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16 juin 2013 7 16 /06 /juin /2013 14:26

For this next part, we're going to see how to bring IPv6 internet connectivity to a whole subnet. For this, we will need an IPv6 capable Router, or to use a Windows PC as an IPv6 Router. We'll see both ways to do this.

 

The basic network topology looks like this :

 

Static7a.gif

 

To have Internet connectivity for a whole subnet, we need what is named a ' routed /64  subnet'.
This means that beside your Wan IPv6 IP, which is on a first subnet with the IPv6 ISP endpoint, we need another /64 subnet, for our IPv6 Lan. Finally, we need that second /64 subnet to be routed to by the ISP. That is a ' routed /64 subnet '.
To see how to create an IPv6 Internet Tunnel with Hurricane Electric, see this post : Static IPv6 Networking Part 5 : Internet Connectivity

At out Tunnel Details page, we see this :

 

Static7c.gif

 

We need to note :
the Server IPv4 and IPv6 Addresses : [D ] and [ E ]
the Client IPv4 and IPv6 Addresses : [ A ] and [ B ]
the routed /64 prefix : [ F ]

we need too our Client real IPv4 address : [ C ], which in most case is a private IPv4. It's the IPv4 address of the Router Wan side in this case. We will use this one as Client IPv4 Address.
please note that in this case, the client is our Router ( or Windows OS Router )

A Routed /64 subnet using an IPv6 Router

The network topology as a reminder :
Static7a

 

First, we need to setup the Wan side of our router. HE ( Hurricane Electric ) IPv6 tunneling type is IPv6inIPv4. We enter the IPv4 and IPv6 endpoints IP addresses, and choose a Lan IP address on the Routed /64 prefix subnet ( [ F ] ) :

 

Static7d.gif

 

For a reminder, we don't use the Local Connectivity tab on this setup. Here is how it should look like :

 

Static7e.gif

 

We then setup PC 1 and PC 2, using the /64 router prefix, and using the Router Lan IP as a default gateway. As an exemple :

Name                IP                        prefix length                  DG                     DNS1                                      DNS2
PC1 :                 [F]::40                 /64                                  [F]::1                   2001:4860:4860::8888       2001:4860:4860::8844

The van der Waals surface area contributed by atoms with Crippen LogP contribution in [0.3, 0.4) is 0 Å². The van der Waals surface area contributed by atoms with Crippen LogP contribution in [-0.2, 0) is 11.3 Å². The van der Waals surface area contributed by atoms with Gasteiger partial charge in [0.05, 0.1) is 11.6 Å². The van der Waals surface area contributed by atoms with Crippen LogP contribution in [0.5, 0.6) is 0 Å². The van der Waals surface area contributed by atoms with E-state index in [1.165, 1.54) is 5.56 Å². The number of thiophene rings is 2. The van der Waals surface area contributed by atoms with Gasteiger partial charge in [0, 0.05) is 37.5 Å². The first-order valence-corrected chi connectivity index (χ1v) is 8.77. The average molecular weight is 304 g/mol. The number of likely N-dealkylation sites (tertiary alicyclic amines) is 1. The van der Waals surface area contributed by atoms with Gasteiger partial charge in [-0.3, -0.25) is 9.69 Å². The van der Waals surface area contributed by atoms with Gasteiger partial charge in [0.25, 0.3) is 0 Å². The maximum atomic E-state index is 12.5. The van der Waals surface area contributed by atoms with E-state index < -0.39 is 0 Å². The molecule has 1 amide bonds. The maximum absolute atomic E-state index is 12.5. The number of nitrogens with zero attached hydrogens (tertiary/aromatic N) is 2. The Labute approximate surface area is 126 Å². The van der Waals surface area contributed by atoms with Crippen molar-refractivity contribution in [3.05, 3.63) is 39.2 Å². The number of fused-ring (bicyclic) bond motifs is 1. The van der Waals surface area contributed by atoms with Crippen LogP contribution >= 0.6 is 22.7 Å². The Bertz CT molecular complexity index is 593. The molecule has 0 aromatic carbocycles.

PC2 :                 [F]::41                 /64                                  [F]::1                   2001:4860:4860::8888       2001:4860:4860::8844


On last note : We need to take care of the Router IPv6 Firewall. Here is a basic, working configuration :

Static7f.gif

 

I'll focus on IPv6, and especially This D-link 626-L firewall implementation, in a following post.

 

We can now try our Internet connectivity :
tracert -d ipv6.google.com

A few notes : The D-Link DIR 626-L doesn't seem to be able to do DNSv6 relay.

 

A Routed /64 subnet using an Windows OS as an IPv6 Router

Here is the topology we're going to use :

Static7b.gif

 

Please note that we will need a switch behind OS Router 1. It can be any switch, or the switching side of an IPv4 Router. Just disable DHCP and verify the IPv4 subnet for this en-switched Router.

first, we will create the tunnel :

 

Static7g.gif

 

then, we will identify the [Idx] our 2 routing interfaces using this command :

 

netsh int ipv6 show interface

 

 

[ Idx1 ] = Lan side Interface

[ Idx2 ] = IP6Tunnel

 

 

and issue the forwarding command for both interfaces. replace [Idx1] and [Idx2] of course :

 

Static7h.gif

 

we then assign the address [ F ]::1 for the Lan Side Router's Interface
and setup PC 1 and PC 2 :

Name                IP                        prefix length                  DG                     DNS1                                      DNS2
PC1 :                 [F]::40                 /64                                  [F]::1                   2001:4860:4860::8888       2001:4860:4860::8844
PC2 :                 [F]::41                 /64                                  [F]::1                   2001:4860:4860::8888       2001:4860:4860::8844

 

On last note : We do not need to take care of the Windows OS IPv6 Router Firewall. Which is easy, but is a good reminder that you're essentially trusting your OS for firewalling issues. And here, it seems quiet comprehensive to say the least ...

We can now try our Internet connectivity :
tracert -d ipv6.google.com


A few last notes : we can turn our Windows OS into an IPv6 subnet access point using a single network interface. In this case, the network topology is this :

Static7i.gif

 

and we use the Windows OS IPv4 as client IPv4, and as IPv6 address we use [F]::1
( the IP6Tunnel interface is virtual after all, and receives the WAN IPv6 address )





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